So with a WOA-based device, the primary user experience is going to be Metro, with its friendly and simple touch-first UI. The desktop will be secondary and used less frequently. You know, in general.

With an x86/x64-based PC, the general overall experience will be reversed: Mostly the desktop, with just some Metro. That may change over time, and there are always exceptions--and edge cases, like desktop PCs with touch screens--but stay on target, people. We're speaking generally here.

And let's be clear, WOA-based devices are indeed devices. They're designed as sealed environments, with third party desktop application development and deployment purposefully prevented so as not to muddy the waters. If you as a developer wants to target this new generation of devices, you need to go Metro. Period. If you as a user want to find and buy new apps, you go to the Windows Store. And you get Metro apps.

There will be exceptions from a usage perspective, like the WOA slate devices that come with clip-on keyboards or hybrid laptops with flip-around screens. But the people who use such devices are as versatile as are these types of devices. That is, few people really just a consumer or just a business user. Instead, we move in and out of these personas over the course of the day. So will such devices.

For consuming entertainment, light web browsing, email, and Facebook interaction, a slate-type WOA device will be just fine. And yes, that's enough even for some people in a work environment. But for much actual work, including content creation, a keyboard and precision pointing device (mouse/keyboard) will be required. Need a legacy Windows application? You need a real PC, not a WOA device.

Metro targets the consumer end nicely, and we already know that the classic desktop works well for business/content creation use. There will be pure WOA devices, with no keyboard or mouse. There will be WOA devices with clip-on or Bluetooth accessories. There will be laptops and desktops with touch screens. System on a Chip (SoC) designs based on Intel platforms. All kinds of things that hit the gray areas. I get it.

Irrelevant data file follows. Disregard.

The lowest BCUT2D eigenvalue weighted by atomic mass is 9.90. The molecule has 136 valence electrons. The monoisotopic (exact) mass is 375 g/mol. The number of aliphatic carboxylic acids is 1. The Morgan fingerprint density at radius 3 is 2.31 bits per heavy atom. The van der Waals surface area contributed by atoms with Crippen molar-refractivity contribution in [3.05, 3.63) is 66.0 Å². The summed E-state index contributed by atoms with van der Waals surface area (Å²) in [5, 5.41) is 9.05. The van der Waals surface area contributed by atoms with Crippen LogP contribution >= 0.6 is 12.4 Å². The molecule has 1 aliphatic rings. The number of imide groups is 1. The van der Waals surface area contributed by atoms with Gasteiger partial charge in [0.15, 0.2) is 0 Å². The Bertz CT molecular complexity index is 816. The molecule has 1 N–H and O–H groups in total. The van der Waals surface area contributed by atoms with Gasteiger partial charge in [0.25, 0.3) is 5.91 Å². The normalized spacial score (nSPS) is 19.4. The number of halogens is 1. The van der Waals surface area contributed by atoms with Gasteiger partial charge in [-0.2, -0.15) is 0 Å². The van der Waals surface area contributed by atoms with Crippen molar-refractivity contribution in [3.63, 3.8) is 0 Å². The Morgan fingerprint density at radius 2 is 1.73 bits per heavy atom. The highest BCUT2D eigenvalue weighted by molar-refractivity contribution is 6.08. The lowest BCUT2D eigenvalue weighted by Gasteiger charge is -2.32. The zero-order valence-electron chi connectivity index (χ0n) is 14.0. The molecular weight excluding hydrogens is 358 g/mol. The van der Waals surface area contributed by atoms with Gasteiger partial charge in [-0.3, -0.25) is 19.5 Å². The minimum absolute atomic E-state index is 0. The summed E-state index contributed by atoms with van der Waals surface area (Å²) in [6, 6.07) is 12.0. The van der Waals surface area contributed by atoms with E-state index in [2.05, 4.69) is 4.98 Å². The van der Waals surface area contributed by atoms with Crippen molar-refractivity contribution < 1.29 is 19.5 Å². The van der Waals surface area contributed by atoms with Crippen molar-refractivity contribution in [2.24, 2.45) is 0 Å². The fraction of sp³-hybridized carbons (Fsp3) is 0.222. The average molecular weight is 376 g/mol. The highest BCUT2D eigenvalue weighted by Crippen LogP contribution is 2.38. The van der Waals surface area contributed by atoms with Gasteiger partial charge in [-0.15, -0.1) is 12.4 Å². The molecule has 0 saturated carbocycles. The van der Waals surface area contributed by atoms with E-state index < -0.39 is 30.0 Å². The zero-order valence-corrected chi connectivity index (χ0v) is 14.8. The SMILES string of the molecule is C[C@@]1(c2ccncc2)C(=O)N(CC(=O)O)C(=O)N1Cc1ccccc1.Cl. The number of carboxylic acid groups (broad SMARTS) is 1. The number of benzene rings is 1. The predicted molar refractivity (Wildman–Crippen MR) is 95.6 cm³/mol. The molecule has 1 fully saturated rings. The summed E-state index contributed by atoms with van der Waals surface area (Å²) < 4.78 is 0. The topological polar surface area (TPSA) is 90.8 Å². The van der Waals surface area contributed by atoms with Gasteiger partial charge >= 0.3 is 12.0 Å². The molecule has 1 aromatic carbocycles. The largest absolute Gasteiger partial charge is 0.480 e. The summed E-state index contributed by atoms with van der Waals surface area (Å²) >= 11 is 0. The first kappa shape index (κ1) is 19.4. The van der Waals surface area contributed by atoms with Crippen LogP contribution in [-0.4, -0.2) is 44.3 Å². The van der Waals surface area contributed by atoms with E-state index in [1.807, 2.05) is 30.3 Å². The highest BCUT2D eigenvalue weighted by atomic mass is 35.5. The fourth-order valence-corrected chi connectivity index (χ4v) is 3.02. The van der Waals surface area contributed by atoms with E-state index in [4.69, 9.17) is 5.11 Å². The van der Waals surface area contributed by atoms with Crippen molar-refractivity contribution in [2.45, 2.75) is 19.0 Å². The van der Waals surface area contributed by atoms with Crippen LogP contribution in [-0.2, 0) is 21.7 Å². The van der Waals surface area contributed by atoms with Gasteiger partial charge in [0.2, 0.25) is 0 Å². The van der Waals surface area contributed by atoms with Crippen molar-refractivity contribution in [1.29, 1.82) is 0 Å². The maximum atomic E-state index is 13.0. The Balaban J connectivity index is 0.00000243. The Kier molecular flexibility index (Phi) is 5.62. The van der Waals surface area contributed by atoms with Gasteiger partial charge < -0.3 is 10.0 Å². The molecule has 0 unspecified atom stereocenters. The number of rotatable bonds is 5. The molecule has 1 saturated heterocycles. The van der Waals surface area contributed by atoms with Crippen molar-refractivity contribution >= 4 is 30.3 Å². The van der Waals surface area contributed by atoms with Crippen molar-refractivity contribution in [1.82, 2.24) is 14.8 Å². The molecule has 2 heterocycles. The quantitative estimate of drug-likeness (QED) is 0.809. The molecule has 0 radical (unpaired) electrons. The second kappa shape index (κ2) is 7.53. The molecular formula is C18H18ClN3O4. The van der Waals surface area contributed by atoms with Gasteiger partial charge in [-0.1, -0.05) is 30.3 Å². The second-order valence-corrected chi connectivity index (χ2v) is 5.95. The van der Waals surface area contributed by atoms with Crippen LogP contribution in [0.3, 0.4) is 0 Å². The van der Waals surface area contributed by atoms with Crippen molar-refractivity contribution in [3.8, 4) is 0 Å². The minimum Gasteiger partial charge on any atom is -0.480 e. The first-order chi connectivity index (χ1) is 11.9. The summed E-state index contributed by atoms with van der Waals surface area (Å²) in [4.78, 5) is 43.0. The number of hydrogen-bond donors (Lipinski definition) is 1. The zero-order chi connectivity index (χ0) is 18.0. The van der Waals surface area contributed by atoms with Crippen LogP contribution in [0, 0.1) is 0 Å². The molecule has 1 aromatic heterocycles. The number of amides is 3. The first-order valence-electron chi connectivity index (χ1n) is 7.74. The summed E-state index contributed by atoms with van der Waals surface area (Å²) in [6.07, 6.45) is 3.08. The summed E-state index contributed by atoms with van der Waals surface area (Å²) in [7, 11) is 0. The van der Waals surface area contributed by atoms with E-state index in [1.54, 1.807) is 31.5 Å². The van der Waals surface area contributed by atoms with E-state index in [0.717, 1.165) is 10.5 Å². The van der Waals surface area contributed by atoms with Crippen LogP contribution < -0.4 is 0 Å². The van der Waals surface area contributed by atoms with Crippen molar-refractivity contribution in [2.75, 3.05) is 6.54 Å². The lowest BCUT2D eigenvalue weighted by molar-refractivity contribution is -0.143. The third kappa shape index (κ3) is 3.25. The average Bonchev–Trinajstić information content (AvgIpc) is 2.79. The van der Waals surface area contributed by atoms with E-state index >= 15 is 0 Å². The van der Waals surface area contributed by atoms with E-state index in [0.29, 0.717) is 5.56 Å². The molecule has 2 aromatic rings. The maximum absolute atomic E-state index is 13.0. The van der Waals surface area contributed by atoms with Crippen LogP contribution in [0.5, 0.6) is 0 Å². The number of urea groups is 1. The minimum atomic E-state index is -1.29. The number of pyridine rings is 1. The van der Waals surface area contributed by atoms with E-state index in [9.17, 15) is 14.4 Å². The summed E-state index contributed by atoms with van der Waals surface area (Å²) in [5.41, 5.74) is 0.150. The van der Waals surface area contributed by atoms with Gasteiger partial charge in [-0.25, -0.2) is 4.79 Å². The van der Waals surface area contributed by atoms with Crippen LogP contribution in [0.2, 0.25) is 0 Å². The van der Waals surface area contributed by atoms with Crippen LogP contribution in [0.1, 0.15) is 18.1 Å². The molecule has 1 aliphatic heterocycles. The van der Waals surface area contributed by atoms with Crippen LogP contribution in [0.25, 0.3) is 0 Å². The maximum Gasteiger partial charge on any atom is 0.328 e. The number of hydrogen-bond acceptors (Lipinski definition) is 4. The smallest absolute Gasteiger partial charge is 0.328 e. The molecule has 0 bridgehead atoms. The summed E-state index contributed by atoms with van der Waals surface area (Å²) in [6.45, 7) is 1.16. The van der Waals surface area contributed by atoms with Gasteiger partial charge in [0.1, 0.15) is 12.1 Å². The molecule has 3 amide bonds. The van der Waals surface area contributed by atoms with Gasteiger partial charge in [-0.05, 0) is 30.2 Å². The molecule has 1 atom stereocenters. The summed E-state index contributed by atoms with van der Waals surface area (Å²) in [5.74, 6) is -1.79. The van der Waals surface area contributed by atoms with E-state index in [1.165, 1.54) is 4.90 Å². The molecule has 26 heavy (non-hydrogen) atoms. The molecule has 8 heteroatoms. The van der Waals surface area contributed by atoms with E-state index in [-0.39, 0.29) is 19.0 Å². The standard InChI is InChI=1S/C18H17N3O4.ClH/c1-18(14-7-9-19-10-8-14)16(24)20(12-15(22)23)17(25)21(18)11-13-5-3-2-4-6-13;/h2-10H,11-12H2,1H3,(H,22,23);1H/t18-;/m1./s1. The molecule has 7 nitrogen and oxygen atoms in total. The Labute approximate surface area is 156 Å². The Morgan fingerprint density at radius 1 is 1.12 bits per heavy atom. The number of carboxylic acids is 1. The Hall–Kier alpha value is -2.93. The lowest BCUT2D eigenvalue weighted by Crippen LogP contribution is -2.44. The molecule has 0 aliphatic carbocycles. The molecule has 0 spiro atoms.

But speaking generally, those devices that expand beyond what I call a pure WOA device (i.e. thin and light slates) aren't devices anymore, they're PCs. And when you use a device like that, your use of traditional desktop applications will likely increase. When you don't, when you just use a WOA slate as you would an iPad, it's just a device, and you will stick largely to Metro.

If I could head off into speculation land a bit, I think one could make a case for Microsoft branding its WOA-based systems as being some form of Windows Home Edition while its x86/x64-based offering could be in the Professional Edition camp (or whatever). This not only ties nicely into long-running branding norms for Windows, but it also neatly differentiates the two versions. You want to work? You can sort of do it with Home Edition, sure, but if you're serious, you're really going to want to go with Professional.

Consumer vs. work. Home vs. business. Consumption vs. content creation. However you break it down, the message is still the same. WOA is for the former, and x86/x64 PCs are for the latter. Again, generally speaking.

I know, I know. It's almost too simple. But sometimes it's better not to overthink things.

WOA is for consumers and x86/x64-based PCs are for business. ###

Rather obviously Microsoft gains a theoretical advantage over competing iOS or Android based slates by bringing full fledged versions of Office and IE 10 desktop applications to market with Win8 WOA. They'll need it since both iOS and Android are already well entrenched in a nascent but rapidly growing market that they currently don't compete in. I suspect that eventually Microsoft will enable others (probably very select others) to bring alternatives (the Mozilla Firefox & Office Libre projects, e.g.) to do likewise but I also suspect it would simply bog them down at the moment.

- Eric -